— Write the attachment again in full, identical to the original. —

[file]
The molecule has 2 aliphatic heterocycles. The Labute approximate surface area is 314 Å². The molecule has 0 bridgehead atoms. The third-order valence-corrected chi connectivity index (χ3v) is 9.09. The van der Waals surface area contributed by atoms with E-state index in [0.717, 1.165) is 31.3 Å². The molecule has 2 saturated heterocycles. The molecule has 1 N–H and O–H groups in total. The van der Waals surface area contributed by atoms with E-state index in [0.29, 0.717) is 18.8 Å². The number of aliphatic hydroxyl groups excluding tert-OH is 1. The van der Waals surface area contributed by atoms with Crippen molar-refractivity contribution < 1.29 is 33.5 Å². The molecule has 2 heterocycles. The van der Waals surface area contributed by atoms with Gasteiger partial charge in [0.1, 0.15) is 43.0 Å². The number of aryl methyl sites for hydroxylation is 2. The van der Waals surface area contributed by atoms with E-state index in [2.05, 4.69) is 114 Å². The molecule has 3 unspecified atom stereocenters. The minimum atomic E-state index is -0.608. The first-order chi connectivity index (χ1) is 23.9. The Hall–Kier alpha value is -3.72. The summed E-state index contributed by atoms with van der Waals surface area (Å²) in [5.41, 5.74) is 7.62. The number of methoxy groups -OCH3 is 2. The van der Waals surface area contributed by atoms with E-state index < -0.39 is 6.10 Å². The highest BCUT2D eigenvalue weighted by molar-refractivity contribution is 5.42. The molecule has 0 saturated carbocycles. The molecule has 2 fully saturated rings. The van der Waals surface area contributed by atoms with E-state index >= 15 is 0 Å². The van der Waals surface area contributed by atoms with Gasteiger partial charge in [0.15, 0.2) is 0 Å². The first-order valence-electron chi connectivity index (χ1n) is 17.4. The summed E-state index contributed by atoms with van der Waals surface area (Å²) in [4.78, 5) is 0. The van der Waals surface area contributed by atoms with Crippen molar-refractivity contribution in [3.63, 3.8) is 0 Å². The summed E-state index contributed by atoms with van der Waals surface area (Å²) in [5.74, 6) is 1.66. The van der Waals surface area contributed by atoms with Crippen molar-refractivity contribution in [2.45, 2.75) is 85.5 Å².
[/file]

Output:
The molecule has 2 aliphatic heterocycles. The Labute approximate surface area is 314 Å². The molecule has 0 bridgehead atoms. The third-order valence-corrected chi connectivity index (χ3v) is 9.09. The van der Waals surface area contributed by atoms with E-state index in [0.717, 1.165) is 31.3 Å². The molecule has 2 saturated heterocycles. The molecule has 1 N–H and O–H groups in total. The van der Waals surface area contributed by atoms with E-state index in [0.29, 0.717) is 18.8 Å². The number of aliphatic hydroxyl groups excluding tert-OH is 1. The van der Waals surface area contributed by atoms with Crippen molar-refractivity contribution < 1.29 is 33.5 Å². The molecule has 2 heterocycles. The van der Waals surface area contributed by atoms with Gasteiger partial charge in [0.1, 0.15) is 43.0 Å². The number of aryl methyl sites for hydroxylation is 2. The van der Waals surface area contributed by atoms with E-state index in [2.05, 4.69) is 114 Å². The molecule has 3 unspecified atom stereocenters. The minimum atomic E-state index is -0.608. The first-order chi connectivity index (χ1) is 23.9. The Hall–Kier alpha value is -3.72. The summed E-state index contributed by atoms with van der Waals surface area (Å²) in [5.41, 5.74) is 7.62. The number of methoxy groups -OCH3 is 2. The van der Waals surface area contributed by atoms with E-state index < -0.39 is 6.10 Å². The highest BCUT2D eigenvalue weighted by molar-refractivity contribution is 5.42. The molecule has 0 saturated carbocycles. The molecule has 2 fully saturated rings. The van der Waals surface area contributed by atoms with E-state index >= 15 is 0 Å². The van der Waals surface area contributed by atoms with Gasteiger partial charge in [0.15, 0.2) is 0 Å². The first-order valence-electron chi connectivity index (χ1n) is 17.4. The summed E-state index contributed by atoms with van der Waals surface area (Å²) in [4.78, 5) is 0. The van der Waals surface area contributed by atoms with Crippen molar-refractivity contribution in [3.63, 3.8) is 0 Å². The summed E-state index contributed by atoms with van der Waals surface area (Å²) in [5.74, 6) is 1.66. The van der Waals surface area contributed by atoms with Crippen molar-refractivity contribution in [2.45, 2.75) is 85.5 Å².